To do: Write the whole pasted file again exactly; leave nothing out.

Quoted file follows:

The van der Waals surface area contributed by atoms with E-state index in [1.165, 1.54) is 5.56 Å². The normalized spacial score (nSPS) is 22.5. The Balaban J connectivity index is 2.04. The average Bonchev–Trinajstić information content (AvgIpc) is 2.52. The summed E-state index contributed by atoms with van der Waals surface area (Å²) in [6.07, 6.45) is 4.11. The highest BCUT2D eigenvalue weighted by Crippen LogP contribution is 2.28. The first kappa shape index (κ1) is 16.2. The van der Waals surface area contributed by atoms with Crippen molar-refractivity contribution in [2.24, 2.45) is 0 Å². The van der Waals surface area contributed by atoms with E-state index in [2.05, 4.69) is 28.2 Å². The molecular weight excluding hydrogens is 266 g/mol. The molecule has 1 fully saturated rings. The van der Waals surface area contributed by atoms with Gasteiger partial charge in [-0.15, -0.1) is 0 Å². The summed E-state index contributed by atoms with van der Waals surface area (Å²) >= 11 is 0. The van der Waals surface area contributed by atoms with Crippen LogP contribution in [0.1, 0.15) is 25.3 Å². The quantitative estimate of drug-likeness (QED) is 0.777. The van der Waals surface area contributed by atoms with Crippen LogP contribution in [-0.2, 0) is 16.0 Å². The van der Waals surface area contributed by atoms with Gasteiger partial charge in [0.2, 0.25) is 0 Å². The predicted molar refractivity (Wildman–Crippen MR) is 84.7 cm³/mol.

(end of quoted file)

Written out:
The van der Waals surface area contributed by atoms with E-state index in [1.165, 1.54) is 5.56 Å². The normalized spacial score (nSPS) is 22.5. The Balaban J connectivity index is 2.04. The average Bonchev–Trinajstić information content (AvgIpc) is 2.52. The summed E-state index contributed by atoms with van der Waals surface area (Å²) in [6.07, 6.45) is 4.11. The highest BCUT2D eigenvalue weighted by Crippen LogP contribution is 2.28. The first kappa shape index (κ1) is 16.2. The van der Waals surface area contributed by atoms with Crippen molar-refractivity contribution in [2.24, 2.45) is 0 Å². The van der Waals surface area contributed by atoms with E-state index in [2.05, 4.69) is 28.2 Å². The molecular weight excluding hydrogens is 266 g/mol. The molecule has 1 fully saturated rings. The van der Waals surface area contributed by atoms with Gasteiger partial charge in [-0.15, -0.1) is 0 Å². The summed E-state index contributed by atoms with van der Waals surface area (Å²) >= 11 is 0. The van der Waals surface area contributed by atoms with Crippen LogP contribution in [0.1, 0.15) is 25.3 Å². The quantitative estimate of drug-likeness (QED) is 0.777. The van der Waals surface area contributed by atoms with Crippen LogP contribution in [-0.2, 0) is 16.0 Å². The van der Waals surface area contributed by atoms with Gasteiger partial charge in [0.2, 0.25) is 0 Å². The predicted molar refractivity (Wildman–Crippen MR) is 84.7 cm³/mol.